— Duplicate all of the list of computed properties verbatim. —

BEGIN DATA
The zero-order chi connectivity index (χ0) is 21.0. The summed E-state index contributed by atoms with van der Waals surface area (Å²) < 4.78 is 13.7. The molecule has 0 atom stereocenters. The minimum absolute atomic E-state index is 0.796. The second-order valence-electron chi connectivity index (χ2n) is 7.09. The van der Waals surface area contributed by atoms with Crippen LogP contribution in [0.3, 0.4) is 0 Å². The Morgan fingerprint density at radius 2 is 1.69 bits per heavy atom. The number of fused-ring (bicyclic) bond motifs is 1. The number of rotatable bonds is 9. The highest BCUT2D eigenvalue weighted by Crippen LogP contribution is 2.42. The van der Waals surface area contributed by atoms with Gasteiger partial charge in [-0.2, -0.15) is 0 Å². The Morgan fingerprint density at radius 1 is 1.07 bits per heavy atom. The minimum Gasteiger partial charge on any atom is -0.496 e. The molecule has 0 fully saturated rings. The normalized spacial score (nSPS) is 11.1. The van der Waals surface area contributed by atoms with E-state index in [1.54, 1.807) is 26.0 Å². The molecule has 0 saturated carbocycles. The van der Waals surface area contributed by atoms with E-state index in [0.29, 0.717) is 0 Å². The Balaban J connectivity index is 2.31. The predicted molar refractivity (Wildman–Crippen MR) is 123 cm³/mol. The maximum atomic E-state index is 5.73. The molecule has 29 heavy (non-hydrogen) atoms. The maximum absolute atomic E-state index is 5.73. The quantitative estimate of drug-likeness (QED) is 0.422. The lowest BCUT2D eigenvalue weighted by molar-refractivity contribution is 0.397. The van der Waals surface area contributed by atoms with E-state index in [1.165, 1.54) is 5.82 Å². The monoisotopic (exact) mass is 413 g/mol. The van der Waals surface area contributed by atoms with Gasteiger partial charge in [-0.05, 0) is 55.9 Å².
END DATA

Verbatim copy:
The zero-order chi connectivity index (χ0) is 21.0. The summed E-state index contributed by atoms with van der Waals surface area (Å²) < 4.78 is 13.7. The molecule has 0 atom stereocenters. The minimum absolute atomic E-state index is 0.796. The second-order valence-electron chi connectivity index (χ2n) is 7.09. The van der Waals surface area contributed by atoms with Crippen LogP contribution in [0.3, 0.4) is 0 Å². The Morgan fingerprint density at radius 2 is 1.69 bits per heavy atom. The number of fused-ring (bicyclic) bond motifs is 1. The number of rotatable bonds is 9. The highest BCUT2D eigenvalue weighted by Crippen LogP contribution is 2.42. The van der Waals surface area contributed by atoms with Gasteiger partial charge in [-0.2, -0.15) is 0 Å². The Morgan fingerprint density at radius 1 is 1.07 bits per heavy atom. The minimum Gasteiger partial charge on any atom is -0.496 e. The molecule has 0 fully saturated rings. The normalized spacial score (nSPS) is 11.1. The van der Waals surface area contributed by atoms with E-state index in [1.54, 1.807) is 26.0 Å². The molecule has 0 saturated carbocycles. The van der Waals surface area contributed by atoms with E-state index in [0.29, 0.717) is 0 Å². The Balaban J connectivity index is 2.31. The predicted molar refractivity (Wildman–Crippen MR) is 123 cm³/mol. The maximum atomic E-state index is 5.73. The molecule has 29 heavy (non-hydrogen) atoms. The maximum absolute atomic E-state index is 5.73. The quantitative estimate of drug-likeness (QED) is 0.422. The lowest BCUT2D eigenvalue weighted by molar-refractivity contribution is 0.397. The van der Waals surface area contributed by atoms with E-state index in [1.165, 1.54) is 5.82 Å². The monoisotopic (exact) mass is 413 g/mol. The van der Waals surface area contributed by atoms with Gasteiger partial charge in [-0.05, 0) is 55.9 Å².